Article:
Amazing what one (albeit largely successful) terrorist attack can achieve, and it didn't even happen in Canada. There was a time, really not that long ago, when any such proposal would have been greeted with much-deserved laughter, on either side of the border.

Re:Just goes to show... (1)

causality (777677) | more than 3 years ago | (#34244154)

...you don't need a department of Homeland Security to trample on your rights.

No, it just streamlines the process when everything is organized under one umbrella.

The average Canadian should start using end-to-end encryption. And why not? It's what the criminals are already doing. May as well achieve parity with them.

Re:Just goes to show... (4, Insightful)

rwa2 (4391) | more than 3 years ago | (#34244192)

Oh, I think this is actually kind of a good thing...

Next up: Canada leads in public adaptation of strong encryption while engaging in all online activities.

Re:Just goes to show... (3, Insightful)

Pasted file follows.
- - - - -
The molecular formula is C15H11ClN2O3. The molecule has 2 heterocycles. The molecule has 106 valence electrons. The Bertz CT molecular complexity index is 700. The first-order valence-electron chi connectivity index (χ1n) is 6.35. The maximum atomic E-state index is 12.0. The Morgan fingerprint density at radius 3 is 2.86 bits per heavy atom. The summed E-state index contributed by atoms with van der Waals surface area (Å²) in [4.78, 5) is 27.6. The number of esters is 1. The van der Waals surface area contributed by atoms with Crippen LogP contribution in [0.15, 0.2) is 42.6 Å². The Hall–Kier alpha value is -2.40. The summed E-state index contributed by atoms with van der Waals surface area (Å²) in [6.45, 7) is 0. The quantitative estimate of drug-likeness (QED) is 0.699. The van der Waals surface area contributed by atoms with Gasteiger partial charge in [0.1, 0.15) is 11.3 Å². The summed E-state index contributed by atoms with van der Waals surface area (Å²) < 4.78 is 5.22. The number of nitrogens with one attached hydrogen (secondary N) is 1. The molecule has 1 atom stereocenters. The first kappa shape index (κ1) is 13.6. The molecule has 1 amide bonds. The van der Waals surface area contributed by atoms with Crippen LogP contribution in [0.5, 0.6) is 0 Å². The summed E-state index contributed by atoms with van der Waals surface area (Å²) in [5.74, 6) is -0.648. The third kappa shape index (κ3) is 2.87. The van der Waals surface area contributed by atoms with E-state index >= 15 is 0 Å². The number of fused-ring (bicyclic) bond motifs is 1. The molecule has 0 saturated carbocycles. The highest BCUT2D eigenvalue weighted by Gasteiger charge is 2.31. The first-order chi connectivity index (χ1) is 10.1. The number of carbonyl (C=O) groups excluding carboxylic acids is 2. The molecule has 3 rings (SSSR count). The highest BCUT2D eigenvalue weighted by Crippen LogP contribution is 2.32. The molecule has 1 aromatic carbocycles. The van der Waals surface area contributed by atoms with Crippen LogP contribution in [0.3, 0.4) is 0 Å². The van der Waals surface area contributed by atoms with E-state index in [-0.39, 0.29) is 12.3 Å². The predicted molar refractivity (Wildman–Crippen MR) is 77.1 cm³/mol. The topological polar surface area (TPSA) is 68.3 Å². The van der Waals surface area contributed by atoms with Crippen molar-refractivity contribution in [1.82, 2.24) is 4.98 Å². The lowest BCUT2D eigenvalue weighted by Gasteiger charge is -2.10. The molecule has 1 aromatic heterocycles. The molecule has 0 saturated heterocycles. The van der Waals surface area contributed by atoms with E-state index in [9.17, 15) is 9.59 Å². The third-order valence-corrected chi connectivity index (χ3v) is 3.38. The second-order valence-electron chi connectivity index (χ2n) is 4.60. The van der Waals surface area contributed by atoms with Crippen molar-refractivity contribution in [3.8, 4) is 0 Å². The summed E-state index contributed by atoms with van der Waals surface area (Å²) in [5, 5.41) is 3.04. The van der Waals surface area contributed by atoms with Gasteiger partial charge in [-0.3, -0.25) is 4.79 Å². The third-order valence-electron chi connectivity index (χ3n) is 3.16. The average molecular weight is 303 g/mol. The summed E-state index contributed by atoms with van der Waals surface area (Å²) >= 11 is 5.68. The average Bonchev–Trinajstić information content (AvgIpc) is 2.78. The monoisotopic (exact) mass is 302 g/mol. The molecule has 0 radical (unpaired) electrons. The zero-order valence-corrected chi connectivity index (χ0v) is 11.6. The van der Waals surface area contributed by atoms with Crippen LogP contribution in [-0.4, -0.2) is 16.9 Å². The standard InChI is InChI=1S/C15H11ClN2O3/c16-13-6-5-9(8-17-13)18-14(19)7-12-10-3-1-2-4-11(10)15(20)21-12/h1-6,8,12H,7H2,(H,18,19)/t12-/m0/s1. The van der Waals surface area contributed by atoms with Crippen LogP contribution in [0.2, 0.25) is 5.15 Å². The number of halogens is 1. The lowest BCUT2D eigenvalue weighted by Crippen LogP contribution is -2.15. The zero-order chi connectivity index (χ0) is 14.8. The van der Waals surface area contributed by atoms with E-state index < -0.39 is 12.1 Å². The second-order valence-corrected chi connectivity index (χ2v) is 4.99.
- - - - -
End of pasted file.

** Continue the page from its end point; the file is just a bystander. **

ScrewMaster (602015) | more than 3 years ago | (#34244782)

Oh, I think this is actually kind of a good thing...

Next up: Canada leads in public adaptation of strong encryption while engaging in all online activities.

Everybody thinks that, until the use of encryption for other than officially-approved activities is outlawed, or until keeping your passwords private becomes a serious crime. See how the UK has been handling that for an idea of how bad it can get (and it's not as bad as it's going to get, yet.)

Re:Just goes to show... (5, Informative)

commodore64_love (1445365) | more than 3 years ago | (#34244290)

Nope. I cant access youtube at the moment, but there's a video of Canadian Ezra Levant being interrogated by his own government. His crime: He published a cartoon with a Muslim.

So much for free speech. Looks like Canada is becoming even more tyrannical than Australia.

Re:Just goes to show... (0, Troll)

ice_nine6 (1149219) | more than 3 years ago | (#34244652)

Nope. I cant access youtube at the moment, but there's a video of Canadian Ezra Levant being interrogated by his own government. His crime: He published a cartoon with a Muslim.

So much for free speech. Looks like Canada is becoming even more tyrannical than Australia.